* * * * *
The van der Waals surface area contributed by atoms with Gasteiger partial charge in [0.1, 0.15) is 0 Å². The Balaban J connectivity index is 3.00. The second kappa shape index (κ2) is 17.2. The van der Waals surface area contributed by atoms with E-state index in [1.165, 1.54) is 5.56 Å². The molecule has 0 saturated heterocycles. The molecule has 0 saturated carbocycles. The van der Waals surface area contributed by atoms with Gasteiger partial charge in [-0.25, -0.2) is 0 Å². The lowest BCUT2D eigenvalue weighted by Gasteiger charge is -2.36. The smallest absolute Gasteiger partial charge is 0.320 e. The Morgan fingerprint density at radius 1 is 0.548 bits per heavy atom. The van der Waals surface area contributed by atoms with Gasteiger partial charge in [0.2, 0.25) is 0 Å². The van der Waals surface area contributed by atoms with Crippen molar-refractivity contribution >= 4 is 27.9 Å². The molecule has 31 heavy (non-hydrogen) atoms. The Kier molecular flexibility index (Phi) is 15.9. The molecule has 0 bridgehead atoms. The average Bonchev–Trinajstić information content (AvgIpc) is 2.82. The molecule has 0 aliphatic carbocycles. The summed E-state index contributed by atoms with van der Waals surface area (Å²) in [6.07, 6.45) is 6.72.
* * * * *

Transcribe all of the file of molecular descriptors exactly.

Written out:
The van der Waals surface area contributed by atoms with Gasteiger partial charge in [0.1, 0.15) is 0 Å². The Balaban J connectivity index is 3.00. The second kappa shape index (κ2) is 17.2. The van der Waals surface area contributed by atoms with E-state index in [1.165, 1.54) is 5.56 Å². The molecule has 0 saturated heterocycles. The molecule has 0 saturated carbocycles. The van der Waals surface area contributed by atoms with Gasteiger partial charge in [-0.25, -0.2) is 0 Å². The lowest BCUT2D eigenvalue weighted by Gasteiger charge is -2.36. The smallest absolute Gasteiger partial charge is 0.320 e. The Morgan fingerprint density at radius 1 is 0.548 bits per heavy atom. The van der Waals surface area contributed by atoms with Gasteiger partial charge in [0.2, 0.25) is 0 Å². The van der Waals surface area contributed by atoms with Crippen molar-refractivity contribution >= 4 is 27.9 Å². The molecule has 31 heavy (non-hydrogen) atoms. The Kier molecular flexibility index (Phi) is 15.9. The molecule has 0 bridgehead atoms. The average Bonchev–Trinajstić information content (AvgIpc) is 2.82. The molecule has 0 aliphatic carbocycles. The summed E-state index contributed by atoms with van der Waals surface area (Å²) in [6.07, 6.45) is 6.72.